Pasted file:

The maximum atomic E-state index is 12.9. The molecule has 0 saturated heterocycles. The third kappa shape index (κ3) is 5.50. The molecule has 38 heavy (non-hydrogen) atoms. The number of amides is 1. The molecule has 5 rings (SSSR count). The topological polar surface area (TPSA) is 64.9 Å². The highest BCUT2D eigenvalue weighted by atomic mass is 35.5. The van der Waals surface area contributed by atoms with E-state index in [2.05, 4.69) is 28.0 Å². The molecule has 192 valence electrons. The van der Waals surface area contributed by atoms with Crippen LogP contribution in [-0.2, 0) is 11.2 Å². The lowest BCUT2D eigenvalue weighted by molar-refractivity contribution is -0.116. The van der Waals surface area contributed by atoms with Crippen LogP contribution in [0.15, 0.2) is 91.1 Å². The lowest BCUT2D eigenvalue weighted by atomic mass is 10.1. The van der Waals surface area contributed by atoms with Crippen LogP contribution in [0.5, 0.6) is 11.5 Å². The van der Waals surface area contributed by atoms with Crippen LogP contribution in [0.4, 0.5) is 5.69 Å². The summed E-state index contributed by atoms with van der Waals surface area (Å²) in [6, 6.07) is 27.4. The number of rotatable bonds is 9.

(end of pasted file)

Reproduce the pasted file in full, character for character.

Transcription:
The maximum atomic E-state index is 12.9. The molecule has 0 saturated heterocycles. The third kappa shape index (κ3) is 5.50. The molecule has 38 heavy (non-hydrogen) atoms. The number of amides is 1. The molecule has 5 rings (SSSR count). The topological polar surface area (TPSA) is 64.9 Å². The highest BCUT2D eigenvalue weighted by atomic mass is 35.5. The van der Waals surface area contributed by atoms with E-state index in [2.05, 4.69) is 28.0 Å². The molecule has 192 valence electrons. The van der Waals surface area contributed by atoms with Crippen LogP contribution in [-0.2, 0) is 11.2 Å². The lowest BCUT2D eigenvalue weighted by molar-refractivity contribution is -0.116. The van der Waals surface area contributed by atoms with Crippen LogP contribution in [0.15, 0.2) is 91.1 Å². The lowest BCUT2D eigenvalue weighted by atomic mass is 10.1. The van der Waals surface area contributed by atoms with Crippen LogP contribution in [0.5, 0.6) is 11.5 Å². The van der Waals surface area contributed by atoms with Crippen LogP contribution in [0.4, 0.5) is 5.69 Å². The summed E-state index contributed by atoms with van der Waals surface area (Å²) in [6, 6.07) is 27.4. The number of rotatable bonds is 9.